Ashwini Deo Receives CAREER Award from NSF

May 21, 2013

Ashwini Deo, Assistant Professor of Linguistics, is the recipient of the National Science Foundation’s CAREER grant, the Foundation’s most prestigious award for junior faculty. The grant will support Professor Deo’s ongoing work on historical Indo-Aryan and synchronic Bhili languages and enable investigation into the nature of the linguistic transition from the Late Middle Indo-Aryan period to the New Indo-Aryan period. The focus of this research is on the evolution of the semantic systems of tense, aspect, and modality. Undergraduate and graduate students at Yale, as well as research participants from the tribal linguistic communities in India, will play a significant role in carrying out her research.

With this project, Professor Deo anticipates expanding empirical knowledge about some of the more under-studied periods and languages of Indo-Aryan. The project has two facets: the first  will involve textual research into the literature composed between 500 CE and 1500 CE and the second will involve description of the grammatical variation among contemporary standard and non-standard Central Indo-Aryan languages. The expectation is that these projects taken up in concert will yield a picture of Middle and New Indo-Aryan that is far more detailed than either one taken in isolation. The resulting data will be employed to answer theoretical questions about the nature of grammaticalization paths and the evolution of tense/aspect marking from the formal semantic perspective. Importantly, these investigations will help facilitate the entry of diachronic Indo-Aryan material into linguistic theorizing.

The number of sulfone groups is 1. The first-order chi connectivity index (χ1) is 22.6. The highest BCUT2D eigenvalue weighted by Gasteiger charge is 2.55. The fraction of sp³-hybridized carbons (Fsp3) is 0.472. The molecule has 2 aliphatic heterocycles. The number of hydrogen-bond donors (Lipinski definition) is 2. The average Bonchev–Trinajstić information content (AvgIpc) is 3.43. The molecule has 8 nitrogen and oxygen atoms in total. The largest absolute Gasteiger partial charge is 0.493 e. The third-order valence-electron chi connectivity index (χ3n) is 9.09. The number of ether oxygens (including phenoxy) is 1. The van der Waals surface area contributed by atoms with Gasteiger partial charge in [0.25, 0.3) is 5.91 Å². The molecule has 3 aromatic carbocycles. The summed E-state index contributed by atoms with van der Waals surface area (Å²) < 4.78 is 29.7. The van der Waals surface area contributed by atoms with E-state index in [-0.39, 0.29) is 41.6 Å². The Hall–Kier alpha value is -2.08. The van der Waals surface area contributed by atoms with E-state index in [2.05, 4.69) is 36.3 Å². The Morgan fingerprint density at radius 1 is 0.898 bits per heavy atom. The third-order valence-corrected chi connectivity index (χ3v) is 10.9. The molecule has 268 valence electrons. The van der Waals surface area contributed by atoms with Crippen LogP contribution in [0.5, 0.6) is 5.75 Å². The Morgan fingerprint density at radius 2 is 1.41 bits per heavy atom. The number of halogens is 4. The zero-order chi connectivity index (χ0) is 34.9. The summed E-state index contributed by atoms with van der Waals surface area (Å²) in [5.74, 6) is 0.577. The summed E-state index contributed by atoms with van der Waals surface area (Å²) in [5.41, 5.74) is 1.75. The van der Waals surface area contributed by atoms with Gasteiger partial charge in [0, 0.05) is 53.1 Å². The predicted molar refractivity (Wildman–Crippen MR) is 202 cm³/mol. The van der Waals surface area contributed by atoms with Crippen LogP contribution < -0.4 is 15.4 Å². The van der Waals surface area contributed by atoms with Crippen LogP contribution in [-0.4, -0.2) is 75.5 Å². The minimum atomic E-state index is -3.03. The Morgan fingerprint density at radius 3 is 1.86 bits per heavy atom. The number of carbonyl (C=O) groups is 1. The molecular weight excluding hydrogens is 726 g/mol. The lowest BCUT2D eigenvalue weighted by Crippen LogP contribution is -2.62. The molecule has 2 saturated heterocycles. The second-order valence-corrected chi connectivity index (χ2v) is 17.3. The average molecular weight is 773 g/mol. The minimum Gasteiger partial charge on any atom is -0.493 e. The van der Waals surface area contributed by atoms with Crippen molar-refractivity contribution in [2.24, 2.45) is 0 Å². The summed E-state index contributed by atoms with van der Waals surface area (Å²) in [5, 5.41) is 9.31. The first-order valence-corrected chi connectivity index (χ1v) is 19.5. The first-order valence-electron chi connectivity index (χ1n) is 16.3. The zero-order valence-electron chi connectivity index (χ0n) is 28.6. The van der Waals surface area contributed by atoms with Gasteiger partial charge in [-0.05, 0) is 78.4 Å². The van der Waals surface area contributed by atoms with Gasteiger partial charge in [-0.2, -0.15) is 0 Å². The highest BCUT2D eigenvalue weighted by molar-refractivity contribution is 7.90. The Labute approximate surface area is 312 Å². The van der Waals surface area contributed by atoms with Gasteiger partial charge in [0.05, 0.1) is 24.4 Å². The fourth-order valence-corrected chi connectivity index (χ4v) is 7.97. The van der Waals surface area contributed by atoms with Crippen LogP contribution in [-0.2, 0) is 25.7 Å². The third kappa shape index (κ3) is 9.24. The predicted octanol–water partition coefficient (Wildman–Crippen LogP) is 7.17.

Through Professor Deo’s project, Yale students will gain hands-on data collection and analysis experience, and relevant training through courses designed around the goals of the research project. This project also involves close collaboration with native speaker research participants from the Central Indian Bhili and Khandeshi regions.

A sizeable corpus of electronic texts and the results of documentation of the Bhili and Khandeshi languages developed as part of the resource-building activities of this project will be made accessible to the broader research community.

People Tags: